However, the video also simplifies as bending the stays might well twist the bottom bracket casing which is not shown. To check for this, you need to measure the offsets between the left and right cranks and the seat and front tubes. I found it helpful switching one of the cranks so they're both at the same position rather than spun round 180 degrees as they are when riding. If the cranks are both turning in planes parallel to the main frame plane then the left right offsets will be the same. In my case after I thought I'd straightened the stays there was a good 6-7mm difference at the front tube which is again pretty material. The seat tube was thankfully aligned with the same l/r crank offsets - if that was gone I suspect the job becomes impossible as bending the bottom bracket to a precise angle becomes too hard.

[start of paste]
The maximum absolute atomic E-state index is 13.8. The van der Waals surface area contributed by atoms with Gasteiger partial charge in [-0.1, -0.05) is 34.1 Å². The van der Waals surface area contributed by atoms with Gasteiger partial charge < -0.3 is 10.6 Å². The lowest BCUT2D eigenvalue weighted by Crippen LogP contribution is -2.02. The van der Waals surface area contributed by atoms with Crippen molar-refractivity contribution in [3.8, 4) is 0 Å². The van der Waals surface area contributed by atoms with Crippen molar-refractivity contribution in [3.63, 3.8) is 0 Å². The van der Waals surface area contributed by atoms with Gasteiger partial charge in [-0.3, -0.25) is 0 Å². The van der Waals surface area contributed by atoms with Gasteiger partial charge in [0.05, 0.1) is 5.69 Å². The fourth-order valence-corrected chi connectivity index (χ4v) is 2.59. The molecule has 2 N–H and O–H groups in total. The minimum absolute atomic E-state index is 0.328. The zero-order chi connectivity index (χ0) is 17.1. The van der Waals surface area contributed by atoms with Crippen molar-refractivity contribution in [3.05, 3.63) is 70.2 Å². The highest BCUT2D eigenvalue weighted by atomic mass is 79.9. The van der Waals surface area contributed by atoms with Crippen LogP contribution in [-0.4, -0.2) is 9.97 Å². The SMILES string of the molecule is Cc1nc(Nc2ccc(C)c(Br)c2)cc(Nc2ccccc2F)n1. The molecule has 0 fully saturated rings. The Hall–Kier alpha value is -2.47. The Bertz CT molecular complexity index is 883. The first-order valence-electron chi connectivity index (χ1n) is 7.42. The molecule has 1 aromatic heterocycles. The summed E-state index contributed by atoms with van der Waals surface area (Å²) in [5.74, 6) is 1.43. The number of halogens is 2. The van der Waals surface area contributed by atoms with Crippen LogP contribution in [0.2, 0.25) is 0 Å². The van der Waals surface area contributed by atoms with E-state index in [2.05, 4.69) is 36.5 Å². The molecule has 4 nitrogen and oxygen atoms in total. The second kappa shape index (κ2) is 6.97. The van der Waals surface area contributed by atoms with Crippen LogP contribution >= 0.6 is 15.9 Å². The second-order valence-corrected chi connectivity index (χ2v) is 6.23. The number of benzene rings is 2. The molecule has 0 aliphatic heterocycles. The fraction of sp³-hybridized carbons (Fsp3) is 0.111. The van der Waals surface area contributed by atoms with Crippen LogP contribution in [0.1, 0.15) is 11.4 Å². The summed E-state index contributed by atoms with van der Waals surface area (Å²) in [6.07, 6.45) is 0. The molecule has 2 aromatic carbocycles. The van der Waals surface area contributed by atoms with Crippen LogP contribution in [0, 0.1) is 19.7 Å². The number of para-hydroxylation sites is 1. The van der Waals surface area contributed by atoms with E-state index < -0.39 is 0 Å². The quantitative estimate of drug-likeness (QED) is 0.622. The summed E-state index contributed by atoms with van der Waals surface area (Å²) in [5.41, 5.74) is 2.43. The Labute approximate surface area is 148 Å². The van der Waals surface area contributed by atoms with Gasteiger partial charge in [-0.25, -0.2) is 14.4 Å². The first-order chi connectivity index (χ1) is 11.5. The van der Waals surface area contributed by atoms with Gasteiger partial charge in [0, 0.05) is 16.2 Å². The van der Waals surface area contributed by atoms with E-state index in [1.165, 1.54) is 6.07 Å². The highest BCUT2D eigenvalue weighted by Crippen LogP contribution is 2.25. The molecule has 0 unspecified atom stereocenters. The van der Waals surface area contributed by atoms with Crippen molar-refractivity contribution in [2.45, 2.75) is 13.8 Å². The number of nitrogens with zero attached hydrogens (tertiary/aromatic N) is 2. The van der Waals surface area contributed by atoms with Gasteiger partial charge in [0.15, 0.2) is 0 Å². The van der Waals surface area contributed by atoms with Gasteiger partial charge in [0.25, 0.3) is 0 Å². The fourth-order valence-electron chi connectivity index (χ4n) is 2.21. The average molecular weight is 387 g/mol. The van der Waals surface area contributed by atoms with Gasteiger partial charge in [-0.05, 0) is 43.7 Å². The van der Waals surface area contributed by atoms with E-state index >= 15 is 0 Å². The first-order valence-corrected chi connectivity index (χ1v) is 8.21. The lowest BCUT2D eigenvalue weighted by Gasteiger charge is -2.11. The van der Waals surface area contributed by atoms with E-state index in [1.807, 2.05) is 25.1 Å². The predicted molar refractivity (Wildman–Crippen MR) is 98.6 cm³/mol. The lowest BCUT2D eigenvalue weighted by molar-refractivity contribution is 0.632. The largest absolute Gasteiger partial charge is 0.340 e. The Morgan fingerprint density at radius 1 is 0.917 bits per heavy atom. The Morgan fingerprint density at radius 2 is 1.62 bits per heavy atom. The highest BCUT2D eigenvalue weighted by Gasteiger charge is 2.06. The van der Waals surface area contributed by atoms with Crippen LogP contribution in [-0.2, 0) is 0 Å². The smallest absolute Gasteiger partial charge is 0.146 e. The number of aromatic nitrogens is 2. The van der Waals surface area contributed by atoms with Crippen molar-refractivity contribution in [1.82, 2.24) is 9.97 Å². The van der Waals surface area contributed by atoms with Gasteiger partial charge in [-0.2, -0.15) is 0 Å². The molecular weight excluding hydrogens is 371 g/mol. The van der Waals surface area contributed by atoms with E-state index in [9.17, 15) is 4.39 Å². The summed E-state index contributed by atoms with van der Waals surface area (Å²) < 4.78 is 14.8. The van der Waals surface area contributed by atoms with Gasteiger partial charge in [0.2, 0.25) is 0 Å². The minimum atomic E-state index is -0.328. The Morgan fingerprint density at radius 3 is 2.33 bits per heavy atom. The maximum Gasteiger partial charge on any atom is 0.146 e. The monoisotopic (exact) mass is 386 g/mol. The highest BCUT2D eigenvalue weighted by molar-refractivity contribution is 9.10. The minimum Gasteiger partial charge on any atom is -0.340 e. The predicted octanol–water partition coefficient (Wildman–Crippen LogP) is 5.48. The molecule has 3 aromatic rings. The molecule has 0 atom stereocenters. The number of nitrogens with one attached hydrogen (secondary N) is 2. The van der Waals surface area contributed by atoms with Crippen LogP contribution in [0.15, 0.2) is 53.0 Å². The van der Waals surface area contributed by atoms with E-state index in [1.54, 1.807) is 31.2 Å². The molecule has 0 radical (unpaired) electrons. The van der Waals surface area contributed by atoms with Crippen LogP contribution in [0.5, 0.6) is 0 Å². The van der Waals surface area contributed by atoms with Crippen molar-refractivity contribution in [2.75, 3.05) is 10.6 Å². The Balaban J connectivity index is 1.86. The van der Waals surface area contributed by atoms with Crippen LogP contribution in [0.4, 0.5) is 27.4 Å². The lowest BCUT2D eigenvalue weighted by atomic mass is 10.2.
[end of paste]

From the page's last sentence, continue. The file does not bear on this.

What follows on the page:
I then bought a 5' scaffolding pole and some PVC pipe to use as a sleeve and make the scaffold pole fit exactly into the bottom bracket casing. Even with a 5' lever it took two people, one of which had to carry 18l of water to hold the frame down horizontally on the ground while the other pulled the end of the pole. It was super super hard, but believe it or not it managed to move.

So now you have control over all the misaligned bits - the stays and the bottom bracket. It's important to stress that there's a limit to how accurately you can regain alignment, and given that limit the operation becomes:

  1. Measure l/r crank offsets at both seat and front tubes